Marcus Belli explores the cultural differences between King’s College London and the University of Melbourne.
What a difference a year makes. In September of last year, I was preparing for a semester in limbo, sofa-surfing my way through to the Christmas holidays in a desperate bid to shore up my finances. For what, you may ask? For one of the most rewarding and life-affirming experiences I am likely ever to have: an exchange placement at the University of Melbourne.
Most people feel they have quite a coherent concept of Australian culture. Just as the Americans have a penchant for guns and fast food and the Germans for efficiency and lederhosen, the Australians, we know, spend most of their time poised over a barbecue on the beach with a lager in hand. My weekly pilgrimages to Walkabout on a Wednesday had taught me this if nothing else. And yet, the reality is infinitely more subtle. Australians are keenly aware of the tensions between their European and Indigenous heritage, and the regular acknowledgement of historical land ownership by public speakers made it quite clear that this is an issue which Australia continues to struggle with. While to an extent I knew to expect this, Melbourne itself turned out to be a curious mix of the familiar and the foreign. I was completely unprepared for the reality of a nation that is rapidly forging itself a new identity as the de facto nexus of East and West. Her Majesty may feature on the coinage and the Union Jack may fly proudly alongside the Australian flag on Anzac Day, but Melbourne’s streets are an eclectic mix of European cafés, fish and chip shops and sushi restaurants. And the city is definitely all the better for it.
This cultural mélange was probably the defining feature of my time Down Under and it even extended to my education, which became a curious amalgamation of the American and British university systems. Nothing encapsulated this better than my accommodation for the duration of my stay. I was lucky enough to be accepted into Ormond College, which is one of the twelve colleges at the University of Melbourne. This imposing neo-gothic edifice (along with the whole collegiate system) was a none-too-subtle homage to the dreamy spires of Oxford or Cambridge, cutting a rather incongruous figure that at a first glance seemed to channel some sort of institutionalised Disneyland, but whose charm quickly eclipsed such misgivings.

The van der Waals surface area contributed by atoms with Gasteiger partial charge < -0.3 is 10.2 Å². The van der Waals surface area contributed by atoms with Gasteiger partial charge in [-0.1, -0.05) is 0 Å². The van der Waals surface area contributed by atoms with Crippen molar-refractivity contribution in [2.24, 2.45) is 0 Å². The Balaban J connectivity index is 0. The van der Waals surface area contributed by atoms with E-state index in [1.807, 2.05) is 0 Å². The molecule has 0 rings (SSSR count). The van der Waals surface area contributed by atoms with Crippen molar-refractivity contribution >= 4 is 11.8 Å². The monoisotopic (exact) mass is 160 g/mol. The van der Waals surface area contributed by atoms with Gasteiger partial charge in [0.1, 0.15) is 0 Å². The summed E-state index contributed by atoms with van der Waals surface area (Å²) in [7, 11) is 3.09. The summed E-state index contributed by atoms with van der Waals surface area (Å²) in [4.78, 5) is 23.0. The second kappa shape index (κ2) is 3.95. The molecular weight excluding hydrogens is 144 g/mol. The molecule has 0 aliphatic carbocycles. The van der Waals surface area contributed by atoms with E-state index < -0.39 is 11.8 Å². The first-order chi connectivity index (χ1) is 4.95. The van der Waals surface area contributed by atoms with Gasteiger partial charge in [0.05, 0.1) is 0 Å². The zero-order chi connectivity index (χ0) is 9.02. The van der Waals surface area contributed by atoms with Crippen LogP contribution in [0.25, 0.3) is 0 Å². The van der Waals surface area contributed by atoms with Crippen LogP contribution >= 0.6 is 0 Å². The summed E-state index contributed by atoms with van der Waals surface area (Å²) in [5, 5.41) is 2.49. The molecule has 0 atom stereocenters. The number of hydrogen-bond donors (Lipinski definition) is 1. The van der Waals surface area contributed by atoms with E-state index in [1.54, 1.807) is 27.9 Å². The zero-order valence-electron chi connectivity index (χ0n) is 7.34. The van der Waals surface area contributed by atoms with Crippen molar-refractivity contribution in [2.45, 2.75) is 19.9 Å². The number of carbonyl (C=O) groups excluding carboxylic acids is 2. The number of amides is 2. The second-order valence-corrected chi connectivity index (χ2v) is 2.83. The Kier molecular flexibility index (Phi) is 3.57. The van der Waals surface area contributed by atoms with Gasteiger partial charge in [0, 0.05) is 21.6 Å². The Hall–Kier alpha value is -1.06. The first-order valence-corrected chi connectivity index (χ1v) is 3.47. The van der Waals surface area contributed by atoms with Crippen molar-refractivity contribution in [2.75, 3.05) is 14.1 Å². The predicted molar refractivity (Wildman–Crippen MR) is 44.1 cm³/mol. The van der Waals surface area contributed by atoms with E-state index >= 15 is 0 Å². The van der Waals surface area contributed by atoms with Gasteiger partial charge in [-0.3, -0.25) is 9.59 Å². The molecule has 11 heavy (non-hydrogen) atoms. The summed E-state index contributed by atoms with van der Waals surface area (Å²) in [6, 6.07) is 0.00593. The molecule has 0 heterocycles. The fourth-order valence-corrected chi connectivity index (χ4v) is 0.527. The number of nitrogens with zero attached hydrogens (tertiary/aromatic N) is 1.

Yet this Old World architecture belied a course structure completely removed from that back home. The security and comfort of specialising in a specific field (in my case, history) was exchanged for a less thorough, albeit more balanced degree in Arts. Having been stripped of my rank of proto-historian, my dismay was deepened at our commencement dinner when the Master of our college informed those of us taking said degree should not let others put us down for doing so. A treatment reserved at home exclusively, I assured my fellow Ormondians, for Geography students and their colouring pencils.
As it transpired, this less specific degree enabled me to study a range of subjects that fell within the faculty of Arts that would not have been open to me at King’s. Admittedly, the majority of the classes I selected were historical in content due to the impracticality of starting a completely new discipline for only one semester, but the fact that I had such a breadth of choice was in itself refreshing. Coupled with the campus format (and possibly the Australian sunshine), I felt that studying in Melbourne was a far more relaxed affair than in London, with the ability to roll out of bed fifteen minutes before a class being a particular highlight.
It’s common to hear of Britons spending a prolonged period of time in Australia and never wanting to return to the UK, just as it is a given that an exchange student will return home and wax lyrical about his or her time abroad. Perhaps the most rewarding thing about my time abroad was that only one of these statements applies; my time in Melbourne will forever be defined by fantastic scenery, alarmingly friendly people, and a sense of community that just isn’t evident to the same degree back home. And yet, call me a misanthrope, but this only serves to highlight the charm of the rude, unfeeling city to which I now return. London, I’m home.